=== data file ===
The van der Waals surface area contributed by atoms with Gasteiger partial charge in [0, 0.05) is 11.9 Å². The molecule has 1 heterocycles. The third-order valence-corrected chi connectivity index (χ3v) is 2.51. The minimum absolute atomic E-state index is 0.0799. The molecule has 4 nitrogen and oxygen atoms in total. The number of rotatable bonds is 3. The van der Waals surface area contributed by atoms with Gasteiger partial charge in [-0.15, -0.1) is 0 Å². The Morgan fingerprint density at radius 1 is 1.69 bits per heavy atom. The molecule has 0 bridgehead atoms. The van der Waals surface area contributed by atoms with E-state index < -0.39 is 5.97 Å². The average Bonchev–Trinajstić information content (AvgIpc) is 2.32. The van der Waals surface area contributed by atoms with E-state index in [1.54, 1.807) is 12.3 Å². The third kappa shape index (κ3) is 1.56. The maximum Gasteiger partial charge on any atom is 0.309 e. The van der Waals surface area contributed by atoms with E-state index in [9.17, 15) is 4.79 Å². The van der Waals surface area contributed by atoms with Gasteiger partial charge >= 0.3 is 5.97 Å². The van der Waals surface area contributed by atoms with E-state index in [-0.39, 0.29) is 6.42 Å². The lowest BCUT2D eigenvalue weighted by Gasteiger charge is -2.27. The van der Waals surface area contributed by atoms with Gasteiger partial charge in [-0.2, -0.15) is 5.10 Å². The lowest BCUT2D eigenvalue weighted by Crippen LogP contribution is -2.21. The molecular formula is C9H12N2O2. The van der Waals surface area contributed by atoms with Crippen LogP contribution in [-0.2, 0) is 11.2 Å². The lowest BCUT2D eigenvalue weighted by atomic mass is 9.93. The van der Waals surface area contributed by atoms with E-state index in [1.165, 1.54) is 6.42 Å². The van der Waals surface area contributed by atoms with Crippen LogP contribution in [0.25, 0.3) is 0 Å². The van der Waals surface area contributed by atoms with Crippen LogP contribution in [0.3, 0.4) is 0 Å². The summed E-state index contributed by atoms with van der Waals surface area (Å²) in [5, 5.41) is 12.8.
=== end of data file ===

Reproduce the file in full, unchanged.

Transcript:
The van der Waals surface area contributed by atoms with Gasteiger partial charge in [0, 0.05) is 11.9 Å². The molecule has 1 heterocycles. The third-order valence-corrected chi connectivity index (χ3v) is 2.51. The minimum absolute atomic E-state index is 0.0799. The molecule has 4 nitrogen and oxygen atoms in total. The number of rotatable bonds is 3. The van der Waals surface area contributed by atoms with Gasteiger partial charge in [-0.15, -0.1) is 0 Å². The Morgan fingerprint density at radius 1 is 1.69 bits per heavy atom. The molecule has 0 bridgehead atoms. The van der Waals surface area contributed by atoms with E-state index < -0.39 is 5.97 Å². The average Bonchev–Trinajstić information content (AvgIpc) is 2.32. The van der Waals surface area contributed by atoms with E-state index in [1.54, 1.807) is 12.3 Å². The third kappa shape index (κ3) is 1.56. The maximum Gasteiger partial charge on any atom is 0.309 e. The van der Waals surface area contributed by atoms with E-state index in [9.17, 15) is 4.79 Å². The van der Waals surface area contributed by atoms with Gasteiger partial charge >= 0.3 is 5.97 Å². The van der Waals surface area contributed by atoms with E-state index in [-0.39, 0.29) is 6.42 Å². The lowest BCUT2D eigenvalue weighted by Gasteiger charge is -2.27. The van der Waals surface area contributed by atoms with Gasteiger partial charge in [-0.2, -0.15) is 5.10 Å². The lowest BCUT2D eigenvalue weighted by Crippen LogP contribution is -2.21. The molecular formula is C9H12N2O2. The van der Waals surface area contributed by atoms with Crippen LogP contribution in [-0.2, 0) is 11.2 Å². The lowest BCUT2D eigenvalue weighted by atomic mass is 9.93. The van der Waals surface area contributed by atoms with E-state index in [1.165, 1.54) is 6.42 Å². The van der Waals surface area contributed by atoms with Crippen LogP contribution in [0.25, 0.3) is 0 Å². The van der Waals surface area contributed by atoms with Crippen LogP contribution in [0.3, 0.4) is 0 Å². The summed E-state index contributed by atoms with van der Waals surface area (Å²) in [5, 5.41) is 12.8.